Energy Efficiency

Natural gas and oil are the building blocks for many of the products we all rely on every day, including the plastic used to record the film "Bag it!."

Today most plastics are made with traditional feedstocks, although a growing number of plastics are made using bio-based materials. Regardless of the starting point, from a resource and energy perspective, plastic is often a more efficient material to choose than alternatives. That's because plastics are incredibly energy efficient to manufacture and because they are lighter than alternative materials, which enables plastic products to deliver additional energy savings as they are transported and used.

A recent study from Europe shows that, across various market sectors, using plastics instead of alternative materials helps to reduce energy use and greenhouse gas emissions. In fact, replacing plastics with alternative materials would require the use of 57 percent more energy and produce 61 percent more greenhouse gas emissions. And when we recycle them, plastics' environmental profile gets even better.

In the United States, plastics are made primarily (70 percent) from domestic natural gas. By recycling plastics, we make that energy available for new products or for other purposes like heating and cooling our homes. For example, more than 4.2 billion pounds of plastics were recycled in the United States in 2009, saving enough energy to heat more than 2.1 million homes.

This video [explained by Ellie] shows that plastics are too valuable to throw away
learn how plastics can play a role in securing alternative sources of energy.
(Note: In the United States, plastics are made primarily from natural gas.)


Plastic Packaging and Sustainability

Plastic packaging helps keep food fresh, reduce waste and protect products from farms to grocery shelves to kitchen tables. Studies show that packaging prevents far more waste than it generates. For example, wrapping a cucumber in 1.5 grams of plastic wrap helps to extend its shelf life from three to 14 days.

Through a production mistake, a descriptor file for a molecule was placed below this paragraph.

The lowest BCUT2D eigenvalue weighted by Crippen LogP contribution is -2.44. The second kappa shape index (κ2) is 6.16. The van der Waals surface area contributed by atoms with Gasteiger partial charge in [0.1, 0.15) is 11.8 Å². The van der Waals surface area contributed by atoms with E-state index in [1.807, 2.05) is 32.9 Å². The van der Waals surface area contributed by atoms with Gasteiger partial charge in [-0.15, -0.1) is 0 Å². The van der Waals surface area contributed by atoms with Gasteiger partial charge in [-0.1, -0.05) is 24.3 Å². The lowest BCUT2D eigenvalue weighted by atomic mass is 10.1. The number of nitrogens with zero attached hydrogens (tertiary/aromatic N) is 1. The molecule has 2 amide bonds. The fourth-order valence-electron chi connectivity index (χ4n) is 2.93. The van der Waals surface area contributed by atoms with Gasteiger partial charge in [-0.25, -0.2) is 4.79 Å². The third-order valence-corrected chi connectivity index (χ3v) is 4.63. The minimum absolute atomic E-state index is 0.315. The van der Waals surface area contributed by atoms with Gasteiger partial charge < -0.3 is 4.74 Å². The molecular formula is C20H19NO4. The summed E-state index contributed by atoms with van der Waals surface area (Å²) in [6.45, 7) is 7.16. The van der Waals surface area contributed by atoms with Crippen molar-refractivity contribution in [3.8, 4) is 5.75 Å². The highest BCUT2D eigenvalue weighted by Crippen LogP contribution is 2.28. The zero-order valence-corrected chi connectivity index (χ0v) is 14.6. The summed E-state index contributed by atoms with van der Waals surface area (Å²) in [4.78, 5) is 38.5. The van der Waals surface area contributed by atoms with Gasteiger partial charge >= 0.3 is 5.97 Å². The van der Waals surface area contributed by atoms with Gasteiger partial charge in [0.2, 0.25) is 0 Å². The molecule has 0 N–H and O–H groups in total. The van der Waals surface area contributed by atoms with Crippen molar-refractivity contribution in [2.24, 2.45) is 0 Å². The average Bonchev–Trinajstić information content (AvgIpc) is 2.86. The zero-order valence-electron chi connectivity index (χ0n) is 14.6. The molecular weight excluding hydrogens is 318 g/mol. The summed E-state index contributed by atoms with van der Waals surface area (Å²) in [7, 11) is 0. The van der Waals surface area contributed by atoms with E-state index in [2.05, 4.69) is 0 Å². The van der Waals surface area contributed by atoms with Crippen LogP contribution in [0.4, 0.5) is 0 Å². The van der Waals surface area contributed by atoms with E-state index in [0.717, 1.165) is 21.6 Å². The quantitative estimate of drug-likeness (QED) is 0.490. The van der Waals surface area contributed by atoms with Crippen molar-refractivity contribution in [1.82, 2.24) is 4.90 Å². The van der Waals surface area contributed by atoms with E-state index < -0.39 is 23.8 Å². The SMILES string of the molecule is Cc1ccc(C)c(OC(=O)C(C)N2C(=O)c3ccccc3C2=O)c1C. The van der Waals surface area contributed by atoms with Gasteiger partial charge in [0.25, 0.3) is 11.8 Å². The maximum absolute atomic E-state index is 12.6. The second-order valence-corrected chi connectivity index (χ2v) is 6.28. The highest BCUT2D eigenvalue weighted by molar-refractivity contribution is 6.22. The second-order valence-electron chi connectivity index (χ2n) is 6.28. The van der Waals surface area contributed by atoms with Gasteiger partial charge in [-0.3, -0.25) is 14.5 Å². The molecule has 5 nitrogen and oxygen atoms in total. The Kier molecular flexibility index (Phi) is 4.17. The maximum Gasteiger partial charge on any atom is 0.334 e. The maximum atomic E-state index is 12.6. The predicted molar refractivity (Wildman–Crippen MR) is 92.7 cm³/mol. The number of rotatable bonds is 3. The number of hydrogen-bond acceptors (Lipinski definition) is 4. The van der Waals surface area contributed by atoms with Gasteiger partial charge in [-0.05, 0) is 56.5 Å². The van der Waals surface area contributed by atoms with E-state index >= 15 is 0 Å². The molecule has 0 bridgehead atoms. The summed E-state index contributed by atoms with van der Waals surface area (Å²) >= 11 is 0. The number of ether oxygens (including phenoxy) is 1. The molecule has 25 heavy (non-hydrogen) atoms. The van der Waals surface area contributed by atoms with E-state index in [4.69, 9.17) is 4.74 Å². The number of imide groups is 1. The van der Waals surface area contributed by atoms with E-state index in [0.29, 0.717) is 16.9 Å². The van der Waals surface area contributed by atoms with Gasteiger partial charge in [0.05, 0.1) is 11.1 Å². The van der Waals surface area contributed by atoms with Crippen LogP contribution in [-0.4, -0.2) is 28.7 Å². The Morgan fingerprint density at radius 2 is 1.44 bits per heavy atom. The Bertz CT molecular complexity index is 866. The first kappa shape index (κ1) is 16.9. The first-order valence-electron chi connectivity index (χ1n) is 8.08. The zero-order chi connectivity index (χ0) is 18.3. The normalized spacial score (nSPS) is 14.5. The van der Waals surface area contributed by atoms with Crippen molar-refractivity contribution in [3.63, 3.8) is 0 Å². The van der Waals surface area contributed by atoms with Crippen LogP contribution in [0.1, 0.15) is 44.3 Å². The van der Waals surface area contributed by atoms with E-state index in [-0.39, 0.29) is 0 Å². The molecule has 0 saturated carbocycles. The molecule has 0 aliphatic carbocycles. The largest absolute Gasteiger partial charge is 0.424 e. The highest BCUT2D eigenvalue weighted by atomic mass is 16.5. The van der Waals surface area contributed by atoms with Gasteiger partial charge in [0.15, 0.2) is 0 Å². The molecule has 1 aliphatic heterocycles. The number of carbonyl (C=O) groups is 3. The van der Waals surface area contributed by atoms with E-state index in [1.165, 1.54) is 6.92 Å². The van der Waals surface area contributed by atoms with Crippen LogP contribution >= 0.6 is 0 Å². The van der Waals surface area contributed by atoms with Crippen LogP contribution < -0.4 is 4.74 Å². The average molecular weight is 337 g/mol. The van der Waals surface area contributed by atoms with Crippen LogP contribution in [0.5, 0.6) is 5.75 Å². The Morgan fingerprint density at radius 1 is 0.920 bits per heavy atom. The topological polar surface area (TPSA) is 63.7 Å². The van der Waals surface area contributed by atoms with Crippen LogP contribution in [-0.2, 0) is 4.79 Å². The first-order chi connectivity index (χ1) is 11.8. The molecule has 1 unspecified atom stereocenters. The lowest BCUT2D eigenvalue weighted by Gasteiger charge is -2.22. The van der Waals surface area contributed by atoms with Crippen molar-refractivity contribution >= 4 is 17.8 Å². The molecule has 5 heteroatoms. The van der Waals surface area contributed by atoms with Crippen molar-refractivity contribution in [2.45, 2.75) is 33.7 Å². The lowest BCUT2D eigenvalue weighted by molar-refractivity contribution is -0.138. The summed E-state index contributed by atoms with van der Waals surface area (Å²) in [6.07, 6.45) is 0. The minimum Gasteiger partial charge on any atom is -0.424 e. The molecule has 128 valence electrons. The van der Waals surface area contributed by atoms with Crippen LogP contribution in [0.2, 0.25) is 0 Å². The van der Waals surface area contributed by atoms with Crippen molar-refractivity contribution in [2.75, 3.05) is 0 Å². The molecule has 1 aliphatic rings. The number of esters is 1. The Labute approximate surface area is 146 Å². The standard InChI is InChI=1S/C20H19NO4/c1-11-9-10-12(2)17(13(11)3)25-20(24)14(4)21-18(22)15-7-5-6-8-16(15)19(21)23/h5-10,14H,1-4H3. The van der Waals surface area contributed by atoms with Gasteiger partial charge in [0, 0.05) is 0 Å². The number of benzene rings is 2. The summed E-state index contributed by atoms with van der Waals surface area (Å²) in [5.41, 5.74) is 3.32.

And plastic packaging helps to dramatically extend the shelf life many foods and beverages—often using significantly less material than alternative forms of packaging.

That's important because lighter weight means more product can be shipped using less energy, which helps to reduce greenhouse gas emissions. For example, plastic milk jugs reduce greenhouse gas emissions by one-third compared to alternatives; a plastic tuna pouch reduces greenhouse gas emissions by 77 percent compared to a steel can; and a plastic brick coffee package reduces greenhouse gas emissions by 68 to 76 percent compared to a plastics canister or steel can.

This video from the French Plastic and Flexible Packaging Association is a humorous but useful reminder of what life would be like without packaging.

Ironically, the product from which "Bag it!" takes its name provides a compelling energy efficiency story. Because they are lighter, plastic bags require 70% less energy to manufacture, produce 50% less greenhouse gas emissions and create five times less waste than paper bags. In addition:

  • For every seven trucks needed to deliver paper bags, only one truck is needed for the same number of plastic bags, helping to save energy and reduce emissions;
  • It takes 91% less energy to recycle a pound of plastic than it does to recycle a pound of paper;
  • Plastic bags generate 80% less waste than paper bags;
  • The production of plastic bags consumes less than 4% of the water needed to make paper bags; and
  • Plastic grocery and retail bags make up a tiny fraction (less than 0.5%) of the U.S. municipal solid waste stream.

In addition, plastic bags (and bottles and containers) can be recycled many times.

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